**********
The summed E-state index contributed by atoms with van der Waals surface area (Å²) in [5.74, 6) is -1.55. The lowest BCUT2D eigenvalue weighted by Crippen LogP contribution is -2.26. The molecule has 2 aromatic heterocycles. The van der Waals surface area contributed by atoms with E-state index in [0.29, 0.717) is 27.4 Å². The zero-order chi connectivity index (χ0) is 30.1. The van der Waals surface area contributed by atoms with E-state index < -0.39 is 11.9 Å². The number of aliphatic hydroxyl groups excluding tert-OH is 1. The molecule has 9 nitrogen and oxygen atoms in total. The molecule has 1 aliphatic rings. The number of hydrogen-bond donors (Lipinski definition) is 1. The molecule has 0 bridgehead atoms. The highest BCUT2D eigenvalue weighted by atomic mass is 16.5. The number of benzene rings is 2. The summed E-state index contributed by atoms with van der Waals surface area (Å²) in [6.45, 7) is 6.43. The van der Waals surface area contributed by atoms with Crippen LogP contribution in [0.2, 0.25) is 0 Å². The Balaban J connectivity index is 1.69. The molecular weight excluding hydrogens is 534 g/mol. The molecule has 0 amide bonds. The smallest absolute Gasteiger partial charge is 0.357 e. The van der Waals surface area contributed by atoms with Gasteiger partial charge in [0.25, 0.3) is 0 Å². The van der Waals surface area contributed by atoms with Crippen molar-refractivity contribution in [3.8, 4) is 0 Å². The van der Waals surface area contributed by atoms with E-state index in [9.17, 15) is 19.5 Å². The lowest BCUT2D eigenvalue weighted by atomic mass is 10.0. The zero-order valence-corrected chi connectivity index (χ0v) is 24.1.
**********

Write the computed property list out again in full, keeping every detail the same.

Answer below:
The summed E-state index contributed by atoms with van der Waals surface area (Å²) in [5.74, 6) is -1.55. The lowest BCUT2D eigenvalue weighted by Crippen LogP contribution is -2.26. The molecule has 2 aromatic heterocycles. The van der Waals surface area contributed by atoms with E-state index in [0.29, 0.717) is 27.4 Å². The zero-order chi connectivity index (χ0) is 30.1. The van der Waals surface area contributed by atoms with E-state index < -0.39 is 11.9 Å². The number of aliphatic hydroxyl groups excluding tert-OH is 1. The molecule has 9 nitrogen and oxygen atoms in total. The molecule has 1 aliphatic rings. The number of hydrogen-bond donors (Lipinski definition) is 1. The molecule has 0 bridgehead atoms. The highest BCUT2D eigenvalue weighted by atomic mass is 16.5. The number of benzene rings is 2. The summed E-state index contributed by atoms with van der Waals surface area (Å²) in [6.45, 7) is 6.43. The van der Waals surface area contributed by atoms with Crippen LogP contribution in [0.2, 0.25) is 0 Å². The Balaban J connectivity index is 1.69. The molecular weight excluding hydrogens is 534 g/mol. The molecule has 0 amide bonds. The smallest absolute Gasteiger partial charge is 0.357 e. The van der Waals surface area contributed by atoms with Gasteiger partial charge in [0.25, 0.3) is 0 Å². The van der Waals surface area contributed by atoms with Crippen molar-refractivity contribution in [3.8, 4) is 0 Å². The van der Waals surface area contributed by atoms with E-state index in [9.17, 15) is 19.5 Å². The lowest BCUT2D eigenvalue weighted by atomic mass is 10.0. The zero-order valence-corrected chi connectivity index (χ0v) is 24.1.